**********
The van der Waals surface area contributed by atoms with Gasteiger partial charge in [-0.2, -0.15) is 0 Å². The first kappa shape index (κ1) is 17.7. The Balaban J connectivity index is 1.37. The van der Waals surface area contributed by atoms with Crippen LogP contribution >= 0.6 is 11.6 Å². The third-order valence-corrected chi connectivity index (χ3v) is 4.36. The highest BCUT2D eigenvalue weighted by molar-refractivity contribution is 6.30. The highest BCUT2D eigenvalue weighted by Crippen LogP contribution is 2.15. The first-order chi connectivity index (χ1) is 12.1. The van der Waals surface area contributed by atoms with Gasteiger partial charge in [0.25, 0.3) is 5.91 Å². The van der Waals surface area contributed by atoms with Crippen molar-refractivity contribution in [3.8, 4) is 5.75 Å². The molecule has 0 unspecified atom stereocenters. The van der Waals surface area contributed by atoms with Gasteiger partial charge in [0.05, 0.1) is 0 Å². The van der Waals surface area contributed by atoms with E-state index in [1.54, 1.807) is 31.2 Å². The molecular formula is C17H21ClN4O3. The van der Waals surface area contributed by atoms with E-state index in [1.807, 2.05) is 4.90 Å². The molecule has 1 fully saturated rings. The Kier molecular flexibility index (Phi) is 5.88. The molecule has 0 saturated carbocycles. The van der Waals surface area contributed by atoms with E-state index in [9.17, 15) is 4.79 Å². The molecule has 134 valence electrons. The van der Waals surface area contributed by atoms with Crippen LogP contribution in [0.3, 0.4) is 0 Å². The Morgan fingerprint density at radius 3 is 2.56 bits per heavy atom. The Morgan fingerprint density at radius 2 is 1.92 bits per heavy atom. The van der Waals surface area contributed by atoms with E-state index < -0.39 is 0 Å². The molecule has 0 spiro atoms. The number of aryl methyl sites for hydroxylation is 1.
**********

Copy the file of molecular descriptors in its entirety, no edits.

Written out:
The van der Waals surface area contributed by atoms with Gasteiger partial charge in [-0.2, -0.15) is 0 Å². The first kappa shape index (κ1) is 17.7. The Balaban J connectivity index is 1.37. The van der Waals surface area contributed by atoms with Crippen LogP contribution >= 0.6 is 11.6 Å². The third-order valence-corrected chi connectivity index (χ3v) is 4.36. The highest BCUT2D eigenvalue weighted by molar-refractivity contribution is 6.30. The highest BCUT2D eigenvalue weighted by Crippen LogP contribution is 2.15. The first-order chi connectivity index (χ1) is 12.1. The van der Waals surface area contributed by atoms with Gasteiger partial charge in [0.25, 0.3) is 5.91 Å². The van der Waals surface area contributed by atoms with Crippen molar-refractivity contribution in [3.8, 4) is 5.75 Å². The molecule has 0 unspecified atom stereocenters. The van der Waals surface area contributed by atoms with Gasteiger partial charge in [0.05, 0.1) is 0 Å². The van der Waals surface area contributed by atoms with E-state index in [1.54, 1.807) is 31.2 Å². The molecular formula is C17H21ClN4O3. The van der Waals surface area contributed by atoms with E-state index in [1.807, 2.05) is 4.90 Å². The molecule has 1 fully saturated rings. The Kier molecular flexibility index (Phi) is 5.88. The molecule has 0 saturated carbocycles. The van der Waals surface area contributed by atoms with E-state index in [9.17, 15) is 4.79 Å². The molecule has 134 valence electrons. The van der Waals surface area contributed by atoms with Crippen LogP contribution in [0.3, 0.4) is 0 Å². The Morgan fingerprint density at radius 3 is 2.56 bits per heavy atom. The Morgan fingerprint density at radius 2 is 1.92 bits per heavy atom. The van der Waals surface area contributed by atoms with E-state index < -0.39 is 0 Å². The molecule has 0 spiro atoms. The number of aryl methyl sites for hydroxylation is 1.